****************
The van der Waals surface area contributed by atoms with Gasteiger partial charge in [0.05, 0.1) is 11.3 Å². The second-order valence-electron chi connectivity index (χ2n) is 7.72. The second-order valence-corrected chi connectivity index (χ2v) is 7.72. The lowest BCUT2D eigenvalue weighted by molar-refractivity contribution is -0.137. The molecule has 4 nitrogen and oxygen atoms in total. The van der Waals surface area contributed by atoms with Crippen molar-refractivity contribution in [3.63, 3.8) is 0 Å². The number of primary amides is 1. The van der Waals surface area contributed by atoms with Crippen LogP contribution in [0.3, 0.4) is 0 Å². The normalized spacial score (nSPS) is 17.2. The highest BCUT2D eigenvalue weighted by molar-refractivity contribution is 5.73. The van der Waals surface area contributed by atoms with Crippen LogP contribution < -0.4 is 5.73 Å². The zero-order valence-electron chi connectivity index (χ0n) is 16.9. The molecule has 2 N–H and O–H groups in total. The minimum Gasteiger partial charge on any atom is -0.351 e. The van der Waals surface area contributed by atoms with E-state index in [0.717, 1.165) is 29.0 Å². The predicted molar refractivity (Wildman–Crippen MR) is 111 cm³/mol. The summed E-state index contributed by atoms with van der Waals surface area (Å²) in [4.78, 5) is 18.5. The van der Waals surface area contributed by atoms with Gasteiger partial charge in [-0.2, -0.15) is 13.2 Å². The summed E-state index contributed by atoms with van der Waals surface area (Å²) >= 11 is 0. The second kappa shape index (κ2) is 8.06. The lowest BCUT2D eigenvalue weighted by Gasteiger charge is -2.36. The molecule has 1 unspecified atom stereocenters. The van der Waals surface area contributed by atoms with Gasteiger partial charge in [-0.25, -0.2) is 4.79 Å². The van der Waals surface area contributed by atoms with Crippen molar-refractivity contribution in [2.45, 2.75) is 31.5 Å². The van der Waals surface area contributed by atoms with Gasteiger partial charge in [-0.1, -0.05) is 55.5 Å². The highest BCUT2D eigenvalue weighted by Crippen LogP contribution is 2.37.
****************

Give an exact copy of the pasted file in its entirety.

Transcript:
The van der Waals surface area contributed by atoms with Gasteiger partial charge in [0.05, 0.1) is 11.3 Å². The second-order valence-electron chi connectivity index (χ2n) is 7.72. The second-order valence-corrected chi connectivity index (χ2v) is 7.72. The lowest BCUT2D eigenvalue weighted by molar-refractivity contribution is -0.137. The molecule has 4 nitrogen and oxygen atoms in total. The van der Waals surface area contributed by atoms with Crippen molar-refractivity contribution in [3.63, 3.8) is 0 Å². The number of primary amides is 1. The van der Waals surface area contributed by atoms with Crippen LogP contribution in [0.3, 0.4) is 0 Å². The normalized spacial score (nSPS) is 17.2. The highest BCUT2D eigenvalue weighted by molar-refractivity contribution is 5.73. The van der Waals surface area contributed by atoms with Crippen LogP contribution < -0.4 is 5.73 Å². The zero-order valence-electron chi connectivity index (χ0n) is 16.9. The molecule has 2 N–H and O–H groups in total. The minimum Gasteiger partial charge on any atom is -0.351 e. The van der Waals surface area contributed by atoms with E-state index in [0.717, 1.165) is 29.0 Å². The predicted molar refractivity (Wildman–Crippen MR) is 111 cm³/mol. The summed E-state index contributed by atoms with van der Waals surface area (Å²) in [4.78, 5) is 18.5. The van der Waals surface area contributed by atoms with Gasteiger partial charge in [-0.2, -0.15) is 13.2 Å². The summed E-state index contributed by atoms with van der Waals surface area (Å²) >= 11 is 0. The second kappa shape index (κ2) is 8.06. The lowest BCUT2D eigenvalue weighted by Gasteiger charge is -2.36. The molecule has 1 unspecified atom stereocenters. The van der Waals surface area contributed by atoms with Gasteiger partial charge in [-0.25, -0.2) is 4.79 Å². The van der Waals surface area contributed by atoms with Crippen molar-refractivity contribution in [2.45, 2.75) is 31.5 Å². The van der Waals surface area contributed by atoms with Gasteiger partial charge in [-0.1, -0.05) is 55.5 Å². The highest BCUT2D eigenvalue weighted by Crippen LogP contribution is 2.37.